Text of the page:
White House claim on fentanyl from China misses the mark
China says its controlled substances label in place for fentanyl will eventually cover new chemical variants
U.S. President Donald Trump is claiming victory in getting China to designate fentanyl a controlled substance, but China took that step against the deadly synthetic opioid years ago.
What's actually on the table is a far more sweeping shift in the way China regulates synthetic opioids. The question is how China will follow through on its words.
Its stated intention is to expand controls on drugs that mimic fentanyl.
Trump, speaking aboard Air Force One Saturday about his meeting at the G20 summit in Argentina with Chinese President Xi Jinping:
"What he will be doing to fentanyl could be a game changer for the United States — and what fentanyl is doing to our country in terms of killing people. Because he's agreed to put it at the highest level of crime in his country."
The White House statement on Saturday:
"Very importantly, President Xi, in a wonderful humanitarian gesture, has agreed to designate Fentanyl as a Controlled Substance, meaning that people selling Fentanyl to the United States will be subject to China's maximum penalty under the law." — statement Saturday.
That's a misreading of what China agreed to do, at least as far as Chinese authorities are concerned.
Fentanyl has been a controlled substance in China for years, according to Chinese regulators. As well, China has already put more than 25 variants of fentanyl on its list of controlled substances, China's foreign ministry spokesperson, Geng Shuang, said last week.
Cracking down on variants
Now, "China has decided to list all the fentanyl-like substances as controlled substances and start working to adjust related regulations," says China's foreign ministry.
Doing so could help block China's opioid merchants from skirting the law by inventing new chemical variants of fentanyl faster than regulators can declare them illegal.
The standard approach of regulating drugs one by one has failed to control the proliferation of new and deadly synthetic opioids in the United States.
In February, the U.S. said that for the next two years, all new chemical versions of fentanyl that weren't already regulated would be classified as illegal controlled substances. U.S. officials had been urging China to do something similar.
But China hasn't always followed through on its promises. "Similar suggestions have failed to gain approval from Chinese regulators in the past," the U.S.-China Economic and Security Review Commission said in a report last week that criticized China for "slow and ineffective" regulation of fentanyl.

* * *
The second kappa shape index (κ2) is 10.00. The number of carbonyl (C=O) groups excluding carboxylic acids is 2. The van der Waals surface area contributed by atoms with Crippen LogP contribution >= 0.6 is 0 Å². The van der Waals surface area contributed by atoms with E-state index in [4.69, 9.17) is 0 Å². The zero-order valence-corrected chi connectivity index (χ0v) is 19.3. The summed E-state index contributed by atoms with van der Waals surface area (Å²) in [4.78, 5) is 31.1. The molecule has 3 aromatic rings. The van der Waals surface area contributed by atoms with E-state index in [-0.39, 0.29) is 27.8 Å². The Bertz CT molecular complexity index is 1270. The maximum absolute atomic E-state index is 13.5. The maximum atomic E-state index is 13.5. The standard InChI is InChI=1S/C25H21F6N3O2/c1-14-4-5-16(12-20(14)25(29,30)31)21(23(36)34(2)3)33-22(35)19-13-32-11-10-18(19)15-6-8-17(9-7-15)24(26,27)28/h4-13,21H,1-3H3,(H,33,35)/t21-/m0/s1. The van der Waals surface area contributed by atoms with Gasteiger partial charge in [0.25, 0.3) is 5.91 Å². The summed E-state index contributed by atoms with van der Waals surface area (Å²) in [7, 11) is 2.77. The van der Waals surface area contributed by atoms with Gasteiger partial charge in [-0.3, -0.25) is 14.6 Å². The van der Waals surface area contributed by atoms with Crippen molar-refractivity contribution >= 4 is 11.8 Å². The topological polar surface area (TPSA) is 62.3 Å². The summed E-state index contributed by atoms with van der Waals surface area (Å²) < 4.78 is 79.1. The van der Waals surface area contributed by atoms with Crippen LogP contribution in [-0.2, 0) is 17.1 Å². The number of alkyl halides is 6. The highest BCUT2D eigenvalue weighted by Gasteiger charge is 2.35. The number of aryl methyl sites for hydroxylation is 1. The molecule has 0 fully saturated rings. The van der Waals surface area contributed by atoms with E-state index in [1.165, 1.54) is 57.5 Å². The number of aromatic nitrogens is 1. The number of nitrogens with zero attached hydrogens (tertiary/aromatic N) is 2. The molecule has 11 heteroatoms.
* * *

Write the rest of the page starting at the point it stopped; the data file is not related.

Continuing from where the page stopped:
Since 2017, the Chinese government has placed controls on 39 dangerous narcotic substances, yet <a href="https://twitter.com/hashtag/China?src=hash&ref_src=twsrc%5Etfw">#China</a> remains the largest source of illicit <a href="https://twitter.com/hashtag/fentanyl?src=hash&ref_src=twsrc%5Etfw">#fentanyl</a> and fentanyl-like substances in the United States.—@USCC_GOV
In 2016, U.S. negotiators thought they had secured an agreement with Beijing that China would target U.S.-bound exports of substances that were illegal in the United States, even if they weren't illegal in China, but Beijing never implemented the policy, according to the commission, a group formed by the U.S. Congress to monitor economic relations with China.
China's new approach could indeed be game-changing, as Trump said. But so far there's no timeline for implementation of the policy.
On Monday, Geng, the foreign ministry spokesman, said, "I think this is just an announcement from the Chinese side. The specific work still needs further development."
Working to identify parcels from China
Last year, the RCMP spoke of conducting at least 20 investigations involving dozens of vendors shipping fentanyl from China. Sgt. Yves Goupil said their investigation had only uncovered Chinese suppliers of fentanyl for the illicit market.
Goupil said the Mounties, along with the Canada Border Services Agency and Canada Post, were working together to identify the best way to flag parcels arriving from China at three international mail-sorting centres — Montreal, Mississauga, Ont., and Vancouver, which gets most of the mail going to destinations across the country.
David Mulroney, Canada's ambassador to China from 2009 to 2012, wrote an opinion piece that appeared Monday in the Globe and Mail newspaper, in which he called for "tougher talk" from Prime Minister Justin Trudeau against the flow of fentanyl from China.
"China has been actually working with Canadian officials and Canadian law enforcement over the past months, to take measures on the flow of fentanyl into Canada," Trudeau said at a news conference at the end of the G20 summit in Buenos Aires on Saturday.
"There is, obviously, as you say, more to do. We recognize that this is a crisis that is continuing in Canada and indeed getting worse," he said.
Nearly 4,000 Canadians died from apparent opioid overdoses last year, up from about 3,000 in 2016, according to government figures released last June. Seventy-two per cent of those deaths in 2017 involved fentanyl or fentanyl analogues, compared to 55 per cent in 2016.
With files from The Canadian Press and CBC News